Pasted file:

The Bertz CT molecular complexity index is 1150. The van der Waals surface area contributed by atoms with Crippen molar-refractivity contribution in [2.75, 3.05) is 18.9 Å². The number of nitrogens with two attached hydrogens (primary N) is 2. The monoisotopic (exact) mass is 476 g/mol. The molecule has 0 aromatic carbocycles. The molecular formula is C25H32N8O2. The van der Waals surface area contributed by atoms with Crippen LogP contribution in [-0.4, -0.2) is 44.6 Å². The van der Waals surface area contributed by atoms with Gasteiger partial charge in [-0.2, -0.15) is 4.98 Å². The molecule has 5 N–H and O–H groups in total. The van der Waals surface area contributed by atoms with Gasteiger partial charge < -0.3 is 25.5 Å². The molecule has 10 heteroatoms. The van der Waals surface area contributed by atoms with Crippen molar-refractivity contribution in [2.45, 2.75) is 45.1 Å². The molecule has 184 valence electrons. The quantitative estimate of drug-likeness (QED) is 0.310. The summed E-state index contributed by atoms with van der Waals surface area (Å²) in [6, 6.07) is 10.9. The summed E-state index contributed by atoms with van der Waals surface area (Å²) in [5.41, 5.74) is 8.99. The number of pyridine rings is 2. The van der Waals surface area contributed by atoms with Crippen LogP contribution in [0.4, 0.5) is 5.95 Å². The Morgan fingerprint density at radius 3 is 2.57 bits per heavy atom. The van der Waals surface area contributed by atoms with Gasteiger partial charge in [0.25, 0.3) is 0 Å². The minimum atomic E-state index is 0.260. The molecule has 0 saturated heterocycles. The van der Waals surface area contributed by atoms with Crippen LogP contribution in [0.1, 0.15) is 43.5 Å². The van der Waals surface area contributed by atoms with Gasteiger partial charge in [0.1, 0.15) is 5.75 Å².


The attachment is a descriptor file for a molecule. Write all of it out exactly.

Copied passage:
The Bertz CT molecular complexity index is 1150. The van der Waals surface area contributed by atoms with Crippen molar-refractivity contribution in [2.75, 3.05) is 18.9 Å². The number of nitrogens with two attached hydrogens (primary N) is 2. The monoisotopic (exact) mass is 476 g/mol. The molecule has 0 aromatic carbocycles. The molecular formula is C25H32N8O2. The van der Waals surface area contributed by atoms with Crippen LogP contribution in [-0.4, -0.2) is 44.6 Å². The van der Waals surface area contributed by atoms with Gasteiger partial charge in [-0.2, -0.15) is 4.98 Å². The molecule has 5 N–H and O–H groups in total. The van der Waals surface area contributed by atoms with Gasteiger partial charge < -0.3 is 25.5 Å². The molecule has 10 heteroatoms. The van der Waals surface area contributed by atoms with Crippen molar-refractivity contribution in [2.45, 2.75) is 45.1 Å². The molecule has 184 valence electrons. The quantitative estimate of drug-likeness (QED) is 0.310. The summed E-state index contributed by atoms with van der Waals surface area (Å²) in [6, 6.07) is 10.9. The summed E-state index contributed by atoms with van der Waals surface area (Å²) in [5.41, 5.74) is 8.99. The number of pyridine rings is 2. The van der Waals surface area contributed by atoms with Crippen LogP contribution in [0.4, 0.5) is 5.95 Å². The Morgan fingerprint density at radius 3 is 2.57 bits per heavy atom. The van der Waals surface area contributed by atoms with Gasteiger partial charge in [0.25, 0.3) is 0 Å². The minimum atomic E-state index is 0.260. The molecule has 0 saturated heterocycles. The van der Waals surface area contributed by atoms with Crippen LogP contribution in [0.1, 0.15) is 43.5 Å². The van der Waals surface area contributed by atoms with Gasteiger partial charge in [0.1, 0.15) is 5.75 Å².